The New Yorker has published a quite thorough piece on the issue of Bisphenol A, the agent that the article's author, Jerome Groopman, says "may be among the world's most vilified chemicals." Bisphenol A (BPA), which is a nearly ubiquitous chemical used in thousands of plastic items and other products, is certainly one of the most vilified substances on the pages of TreeHugger, and has been linked to impotence, endocrine disruption, mood and attention disorders, and a veritable rainbow of ills. In fact it's become trendy to avoid BPA in water bottles, food cans, and the like.While we're happy to see the public asking tougher questions about this potentially nefarious chemical, it's refreshing to hear Groopman take a somewhat more balanced look at things. Understanding the effects of chemical agents on the complex human system is, afterall, a highly tricky process:
"There is an inherent uncertainty in determining which substances are safe and which are not and when their risks outweigh their benefits. Toxicity studies are difficult, because BPA and other, similar chemicals can have multiple effects on the body. Moreover, we are exposed to scores of them in a lifetime, and their effects in combination or in sequence might be very different from what they would be in isolation."
Groopman also pulls back the lens to inspect the major long-term studies that have focused on substances like BPA and phthalates (the 2nd trendiest chemical to hate).
He follows the work of Frederica Perera, who is overseeing one of the largest and longest studies of mother/child pairs, searching for chemical transmission.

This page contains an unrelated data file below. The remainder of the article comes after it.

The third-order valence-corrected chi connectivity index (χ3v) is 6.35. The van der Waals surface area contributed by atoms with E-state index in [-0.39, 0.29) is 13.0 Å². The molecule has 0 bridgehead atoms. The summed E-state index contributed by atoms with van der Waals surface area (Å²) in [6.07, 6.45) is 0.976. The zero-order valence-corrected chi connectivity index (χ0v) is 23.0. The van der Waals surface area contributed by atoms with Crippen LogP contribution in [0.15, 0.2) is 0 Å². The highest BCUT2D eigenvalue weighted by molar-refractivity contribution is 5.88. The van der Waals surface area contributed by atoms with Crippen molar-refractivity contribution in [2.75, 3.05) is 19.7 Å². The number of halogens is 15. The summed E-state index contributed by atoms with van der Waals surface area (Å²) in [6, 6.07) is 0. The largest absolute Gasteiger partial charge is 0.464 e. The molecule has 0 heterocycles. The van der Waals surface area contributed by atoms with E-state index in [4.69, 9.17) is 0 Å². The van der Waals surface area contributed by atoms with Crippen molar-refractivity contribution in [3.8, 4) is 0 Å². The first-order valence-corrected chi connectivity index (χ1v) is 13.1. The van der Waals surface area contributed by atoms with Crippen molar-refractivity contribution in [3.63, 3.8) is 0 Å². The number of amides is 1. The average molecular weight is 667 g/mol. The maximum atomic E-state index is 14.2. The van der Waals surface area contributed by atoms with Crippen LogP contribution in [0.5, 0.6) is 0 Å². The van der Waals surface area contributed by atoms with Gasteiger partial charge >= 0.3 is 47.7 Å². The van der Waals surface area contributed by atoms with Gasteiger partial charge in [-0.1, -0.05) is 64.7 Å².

We also get to hear from a rep of the American Council on Science and Health, an industry group. The rep says that fears of BPA are overblown: "Some environmental activists emotionally manipulate parents, making them feel that the ones they love the most, their children, are in danger," and that what the country needs is a national psychiatrist.
But the article also refers to non-industry funded experts who also feel the fear is overblown, and that BPA and phthalate research is turning into a leach on government research dollars due to overblown fears.
We recently wrote about a new study about BPA in food cans that has generated some sharp attention, bolstering calls for the elimination of BPA. Though as Lloyd Alter points out, news about BPA in food cans is not new (see his pointers for avoiding Bisphenol A).
The upshot: the debate is certainly not over. Though research certainly does show strong indication that BPA is harmful on a multiplicity of levels:
"Recent animal studies have shown that, even at very low levels, BPA can cause changes that may lead to cancer in the prostate gland and in breast tissue. It is also linked to disruption in brain chemistry and, in female rodents, accelerated puberty. Japanese scientists found that high levels of BPA were associated with polycystic ovary syndrome, a leading cause of impaired fertility"
And since nearly 93% of Americans have detectable levels of BPA in their systems (and kids between 6 and 11 have double the levels of their elders), it seems all the more urgent that we figure out if, or how badly, BPA is harming us.